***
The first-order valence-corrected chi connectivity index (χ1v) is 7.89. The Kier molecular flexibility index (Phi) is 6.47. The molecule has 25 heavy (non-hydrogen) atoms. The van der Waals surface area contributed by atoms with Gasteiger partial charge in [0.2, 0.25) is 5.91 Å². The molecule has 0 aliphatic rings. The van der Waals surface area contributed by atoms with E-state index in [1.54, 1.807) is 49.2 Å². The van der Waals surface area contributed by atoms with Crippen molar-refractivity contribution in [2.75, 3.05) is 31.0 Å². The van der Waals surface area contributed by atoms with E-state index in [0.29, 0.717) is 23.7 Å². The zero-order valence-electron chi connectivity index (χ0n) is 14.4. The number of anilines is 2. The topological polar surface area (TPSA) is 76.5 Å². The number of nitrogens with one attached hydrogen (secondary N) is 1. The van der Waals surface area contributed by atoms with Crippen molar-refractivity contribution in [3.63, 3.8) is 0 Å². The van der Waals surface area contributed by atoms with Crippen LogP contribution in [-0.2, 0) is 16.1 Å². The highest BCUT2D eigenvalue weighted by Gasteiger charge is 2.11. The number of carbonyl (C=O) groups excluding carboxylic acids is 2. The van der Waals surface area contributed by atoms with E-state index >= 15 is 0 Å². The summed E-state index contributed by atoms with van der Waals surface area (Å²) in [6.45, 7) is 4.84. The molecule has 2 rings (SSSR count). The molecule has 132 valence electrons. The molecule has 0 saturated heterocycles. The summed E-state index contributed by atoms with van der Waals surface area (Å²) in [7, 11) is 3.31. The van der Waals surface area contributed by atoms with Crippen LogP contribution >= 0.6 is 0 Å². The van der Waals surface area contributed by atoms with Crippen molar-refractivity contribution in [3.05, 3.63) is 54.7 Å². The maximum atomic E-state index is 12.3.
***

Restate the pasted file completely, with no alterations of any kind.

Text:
The first-order valence-corrected chi connectivity index (χ1v) is 7.89. The Kier molecular flexibility index (Phi) is 6.47. The molecule has 25 heavy (non-hydrogen) atoms. The van der Waals surface area contributed by atoms with Gasteiger partial charge in [0.2, 0.25) is 5.91 Å². The molecule has 0 aliphatic rings. The van der Waals surface area contributed by atoms with E-state index in [1.54, 1.807) is 49.2 Å². The van der Waals surface area contributed by atoms with Crippen molar-refractivity contribution in [2.75, 3.05) is 31.0 Å². The van der Waals surface area contributed by atoms with E-state index in [0.29, 0.717) is 23.7 Å². The zero-order valence-electron chi connectivity index (χ0n) is 14.4. The number of anilines is 2. The topological polar surface area (TPSA) is 76.5 Å². The number of nitrogens with one attached hydrogen (secondary N) is 1. The van der Waals surface area contributed by atoms with Crippen molar-refractivity contribution in [3.63, 3.8) is 0 Å². The van der Waals surface area contributed by atoms with Crippen LogP contribution in [-0.2, 0) is 16.1 Å². The highest BCUT2D eigenvalue weighted by Gasteiger charge is 2.11. The number of carbonyl (C=O) groups excluding carboxylic acids is 2. The van der Waals surface area contributed by atoms with E-state index >= 15 is 0 Å². The summed E-state index contributed by atoms with van der Waals surface area (Å²) in [6.45, 7) is 4.84. The molecule has 2 rings (SSSR count). The molecule has 132 valence electrons. The molecule has 0 saturated heterocycles. The summed E-state index contributed by atoms with van der Waals surface area (Å²) in [7, 11) is 3.31. The van der Waals surface area contributed by atoms with Crippen LogP contribution >= 0.6 is 0 Å². The van der Waals surface area contributed by atoms with Crippen molar-refractivity contribution in [3.05, 3.63) is 54.7 Å². The maximum atomic E-state index is 12.3.